This blog examines how behaviors characteristically associated with borderline personality disorder (BPD) can fuel high-conflict divorce. BPD shares many attributes with narcissistic personality disorder, especially when it comes to the effect of those train in divorce litigation. Like my blog on narcissistic personality disorder, my use of “he” and “she” interchanges because BPD applies to everyone with little regard for gender.
Behavioral Defenses of BPD Individuals Correlate with High-Conflict
Understanding the behavioral traits of individuals suffering from BPD can illuminate their actions during the divorce process, giving others insight into their motivations and intentions. Many people with BPD have a history of long-term childhood trauma or abuse and don’t set out with the goal of harming their significant other. However, they can become very psychologically and physically abusive as a result of the entrenched perceptions they hold about themselves and others.
Borderline Personalities Exhibit Splitting and Constant Shifting of Emotions
Splitting refers to seeing people as either “all good” or “all bad,” with nothing in-between. Many people engage in some level of splitting. When it comes to those with BPD, she either absolutely loves you or loathes you. She hates you or respects you. She thinks that you love her or hate her. If she feels bad, she will blame you and see you as completely responsible for her feelings. If she feels threatened and believes that you will or have abandoned her, she will turn on her charm and once again idealize you. She’ll love you in the morning and the more hurt she feels during the day, she may hate you by the time you come home.
We can think of “splitting” as a defense mechanism that someone with BPD will use to maybe quell her overwhelming anxiety and turmoil that she feels inside. It can skew what was really going on in your relationship. For example, someone with BPD can perceive your inability to call at a certain time as proof that you will abandon her, so to calm her anxiety, she believes that you are intentionally not calling because you do not love her and have forgotten about her. This extreme “black-and-white” thinking disregards reality – she does not understand that people sometimes become busy and forget to call or have no time to call.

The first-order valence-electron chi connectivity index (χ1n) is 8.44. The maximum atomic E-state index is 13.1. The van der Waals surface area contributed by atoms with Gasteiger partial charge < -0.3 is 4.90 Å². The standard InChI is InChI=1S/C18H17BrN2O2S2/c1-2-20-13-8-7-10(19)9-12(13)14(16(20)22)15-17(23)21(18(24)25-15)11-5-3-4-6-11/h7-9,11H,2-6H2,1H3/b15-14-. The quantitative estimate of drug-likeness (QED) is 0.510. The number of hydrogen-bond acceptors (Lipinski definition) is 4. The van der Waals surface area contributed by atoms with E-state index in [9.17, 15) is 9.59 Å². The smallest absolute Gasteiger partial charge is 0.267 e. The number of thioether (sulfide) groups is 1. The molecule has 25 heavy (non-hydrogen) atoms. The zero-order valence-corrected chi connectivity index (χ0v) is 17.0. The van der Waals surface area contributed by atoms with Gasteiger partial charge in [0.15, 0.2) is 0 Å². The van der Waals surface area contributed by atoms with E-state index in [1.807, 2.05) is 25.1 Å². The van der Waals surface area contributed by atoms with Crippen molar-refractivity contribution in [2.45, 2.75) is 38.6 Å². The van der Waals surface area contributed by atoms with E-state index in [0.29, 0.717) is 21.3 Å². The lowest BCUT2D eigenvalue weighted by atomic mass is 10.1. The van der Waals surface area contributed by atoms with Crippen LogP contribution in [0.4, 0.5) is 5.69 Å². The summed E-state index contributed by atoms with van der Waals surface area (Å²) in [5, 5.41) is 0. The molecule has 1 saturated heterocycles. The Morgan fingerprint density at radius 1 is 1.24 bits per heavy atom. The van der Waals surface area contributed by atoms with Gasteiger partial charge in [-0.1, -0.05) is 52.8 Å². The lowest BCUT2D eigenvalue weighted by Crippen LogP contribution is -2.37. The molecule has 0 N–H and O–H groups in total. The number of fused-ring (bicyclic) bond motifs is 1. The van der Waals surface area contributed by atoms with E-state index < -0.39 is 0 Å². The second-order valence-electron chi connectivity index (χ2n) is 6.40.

Borderline Personalities Have Difficulty Accepting and Understanding Loss and Divorce
A person with BPD often engages in self-sabotaging behaviors and brings about her own abandonment. Her intense fears of rejection and abandonment may cause her to engage in behaviors that test a spouse. Referred to as “testing” and “confirming,” she will believe something as true and then test others for proof that she is right to believe such thought. For example, if she believes you are getting ready to abandon her, she may test you by telling you that you should leave to see if you will leave. If you leave because she asked you to leave, you’ve abandoned her, thus confirming her belief that you were going to abandon her.
She is constantly scanning her environment for impending abandonment or rejection. An example of this would be constantly threatening to divorce you during one of your many intense arguments. She will tell you how little you mean to her, and how little you love her. She may even attempt to convince you that you are easily replaceable. Her personality traits prevent her from understanding that no reasonable person can withstand such turmoil with such frequency, and you may really believe that she doesn’t like you and would be better off in your absence. You’ve attempted to leave, but she promises change, and quite often, what I find is that people get sucked back into the dysfunctional relationship with promises of change.
If you finally find the strength and resolve to leave and terminate your marriage, she cannot accept that you’ve finally had enough of your toxic marriage. She refuses to accept that she has crossed one too many boundaries, and she takes your act of leaving as something she can control. She may come to believe she is in control of your behaviors and your decisions. In this situation, it is helpful for both parties if you assert your boundaries and make sure you reinforce your boundaries. For example, if she keeps insisting you discuss reconciliation by calling and texting you repeatedly, make sure you do not deviate from your decision to not talk to her about these topics by not answering her phone calls, insisting on not answering these types of texts, and by not giving her false hope.
People with BPD cannot heal from some inevitable losses by grieving properly and going through normal periods of depression and anger, to finally acceptance. They may become stuck on the “bargaining” phase of loss or the “anger” phase of loss. They may repeatedly stalk you by showing up announced or uninvited to your home or places you may frequent, they may bait you into fighting with them (a reaction to them, even negative, is better than none). If she attempted to bait you or test you in the past by threatening to leave you, you probably begged for her to stay, unknowingly.
Borderline Personalities Have Very Intense and Changing Reactions and Emotions Because of Problems with Emotion Regulation